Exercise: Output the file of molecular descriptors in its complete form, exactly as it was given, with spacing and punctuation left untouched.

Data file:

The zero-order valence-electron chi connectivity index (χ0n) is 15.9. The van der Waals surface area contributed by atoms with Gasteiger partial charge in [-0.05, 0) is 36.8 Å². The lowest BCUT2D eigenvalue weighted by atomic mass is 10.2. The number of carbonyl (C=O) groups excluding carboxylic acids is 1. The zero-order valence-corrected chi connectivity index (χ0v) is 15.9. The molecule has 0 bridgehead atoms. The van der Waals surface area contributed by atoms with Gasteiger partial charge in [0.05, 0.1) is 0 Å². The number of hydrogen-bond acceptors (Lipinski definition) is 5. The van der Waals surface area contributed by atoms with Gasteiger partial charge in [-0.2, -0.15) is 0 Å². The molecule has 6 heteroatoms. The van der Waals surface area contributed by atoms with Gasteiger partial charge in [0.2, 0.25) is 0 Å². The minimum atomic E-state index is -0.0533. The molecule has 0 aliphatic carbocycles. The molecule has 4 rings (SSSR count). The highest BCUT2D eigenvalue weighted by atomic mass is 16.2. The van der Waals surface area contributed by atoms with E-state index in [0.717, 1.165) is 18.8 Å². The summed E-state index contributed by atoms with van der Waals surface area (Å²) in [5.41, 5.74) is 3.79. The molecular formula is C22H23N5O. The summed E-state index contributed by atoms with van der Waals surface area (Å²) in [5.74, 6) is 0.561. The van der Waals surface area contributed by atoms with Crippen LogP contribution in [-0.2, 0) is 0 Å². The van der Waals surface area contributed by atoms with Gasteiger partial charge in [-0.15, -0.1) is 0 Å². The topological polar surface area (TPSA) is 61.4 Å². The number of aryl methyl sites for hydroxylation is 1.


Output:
The zero-order valence-electron chi connectivity index (χ0n) is 15.9. The van der Waals surface area contributed by atoms with Gasteiger partial charge in [-0.05, 0) is 36.8 Å². The lowest BCUT2D eigenvalue weighted by atomic mass is 10.2. The number of carbonyl (C=O) groups excluding carboxylic acids is 1. The zero-order valence-corrected chi connectivity index (χ0v) is 15.9. The molecule has 0 bridgehead atoms. The van der Waals surface area contributed by atoms with Gasteiger partial charge in [0.05, 0.1) is 0 Å². The number of hydrogen-bond acceptors (Lipinski definition) is 5. The van der Waals surface area contributed by atoms with Gasteiger partial charge in [-0.2, -0.15) is 0 Å². The molecule has 6 heteroatoms. The van der Waals surface area contributed by atoms with Gasteiger partial charge in [0.2, 0.25) is 0 Å². The minimum atomic E-state index is -0.0533. The molecule has 0 aliphatic carbocycles. The molecule has 4 rings (SSSR count). The highest BCUT2D eigenvalue weighted by atomic mass is 16.2. The van der Waals surface area contributed by atoms with E-state index in [0.717, 1.165) is 18.8 Å². The summed E-state index contributed by atoms with van der Waals surface area (Å²) in [5.41, 5.74) is 3.79. The molecular formula is C22H23N5O. The summed E-state index contributed by atoms with van der Waals surface area (Å²) in [5.74, 6) is 0.561. The van der Waals surface area contributed by atoms with Crippen LogP contribution in [-0.2, 0) is 0 Å². The van der Waals surface area contributed by atoms with Gasteiger partial charge in [-0.15, -0.1) is 0 Å². The topological polar surface area (TPSA) is 61.4 Å². The number of aryl methyl sites for hydroxylation is 1.